I then passed through Port Angeles and thought it would be a straight shot over a bridge to Seattle... Nope.  They can build a 2 mile long Bridge over the bay of Astoria but they can't build a bridge from the Penninsula to Seattle.  Luckily I found a ferry port and was able to hop on one at 7:15pm (remember the guy who said I'd never make it by midnight... hahaha).  I was able to get a hold of my cousin Erin at about 7:45 and was at her appartment by 8:15pm.  I had driven nearly 600 miles in under 12 hours at an average speed all day of 48mph.  Before I got to the Olympic National Park my average was 42mph (Chevy Cobalt has a display that tells this) but being able to drive nearly 90mph through the park for over 2 hours made up a lot of time. 
        It was great to see Erin and Eric again and have a warm place to sleep.  They blew up an air mattress for me in the living room and after chatting for a while over a few beers I passed out dead tired.


Friday, January 27, 2006

Graduate School Tour Day 5 - Oregon State University

        I got up at around 7:30am and drove down route 20 to Corvalis and OSU arrving there at about 9:15.  OSU immediately reminded me of Bowdoin although there are about 16,000 more students at OSU.  The faculty I met with were great and even walked me to each of my appointments.  They bought me lunch and a cup of tea later in the day.  I had a terrific chat with Professor Anne Trehu about our mutual interest in skiing and learned that there was a large group of skiers heading out that weekend for a ski trip to Mt. Baker. 
        I ate lunch with two of Professor Holman's graduate students - Liz and Meg - at a Thai food place on campus.  Both girls were really nice and told me a lot about the university although they both conduct coastal geological studies which isn't really the direction I would like to go in my graduate studies.  I really like the fact that  everyone at OSU is very outdoorsy.  I noticed that there seems to be an ugly stigma about Scripps at other Oceanography schools.  Everyone seems to agree with what I experienced there - they are the best and they act like it.... At OSU there is tons of collaboration between professors and departments which I think is great.  I also met with two of Professor Goldfingers students and his research assistant who all had wonderful things to say about him (I really hope to work with him there).  By the time I left the school at the end of the day I felt the same warmth that I felt when I first visited Bowdoin.  It was a good feeling.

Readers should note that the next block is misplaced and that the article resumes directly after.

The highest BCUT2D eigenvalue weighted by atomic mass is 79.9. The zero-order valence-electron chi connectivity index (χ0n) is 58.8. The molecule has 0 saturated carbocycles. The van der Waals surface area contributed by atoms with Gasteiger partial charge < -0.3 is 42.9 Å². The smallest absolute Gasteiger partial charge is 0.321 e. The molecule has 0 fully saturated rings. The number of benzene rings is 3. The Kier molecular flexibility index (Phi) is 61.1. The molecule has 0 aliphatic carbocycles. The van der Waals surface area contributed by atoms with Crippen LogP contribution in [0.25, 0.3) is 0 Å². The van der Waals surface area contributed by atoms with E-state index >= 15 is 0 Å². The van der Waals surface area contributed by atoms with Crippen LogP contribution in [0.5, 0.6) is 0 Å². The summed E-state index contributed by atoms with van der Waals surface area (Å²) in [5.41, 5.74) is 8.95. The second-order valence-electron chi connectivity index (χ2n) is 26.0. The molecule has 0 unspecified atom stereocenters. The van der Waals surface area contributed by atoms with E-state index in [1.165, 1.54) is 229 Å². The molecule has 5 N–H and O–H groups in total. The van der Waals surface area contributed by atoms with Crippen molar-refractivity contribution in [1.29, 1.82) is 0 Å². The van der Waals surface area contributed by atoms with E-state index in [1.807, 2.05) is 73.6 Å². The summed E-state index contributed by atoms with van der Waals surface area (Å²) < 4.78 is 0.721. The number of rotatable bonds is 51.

Lori Hartline, the angel coordinator that set up my appointments, set me up to stay with Meg and her husband at their house in Albany (Ironic right?) down the road.  Before we left campus Meg asked if I wanted to go with them to a G-Love concert in Eugene.  I know of G-Love and my roomate Ethan Bullard at Bowdoin was a huge fan but I didn't know much of his music so I debated it but eventually said yes.  We picked up her husband and drove to their very nice home they are remodeling and I was set up in the guest apartment on the side of the house.  Her husband walked me over and told me to be careful of the lock on the bathroom door because if shut all the way it could lock a person in.  Well, guess what I did as soon as he left... yup, shut the door all the way and locked myself in!  After 10 minutes of gradually knocking louder and growing embarassment they heard me and he let me out... how embarassing.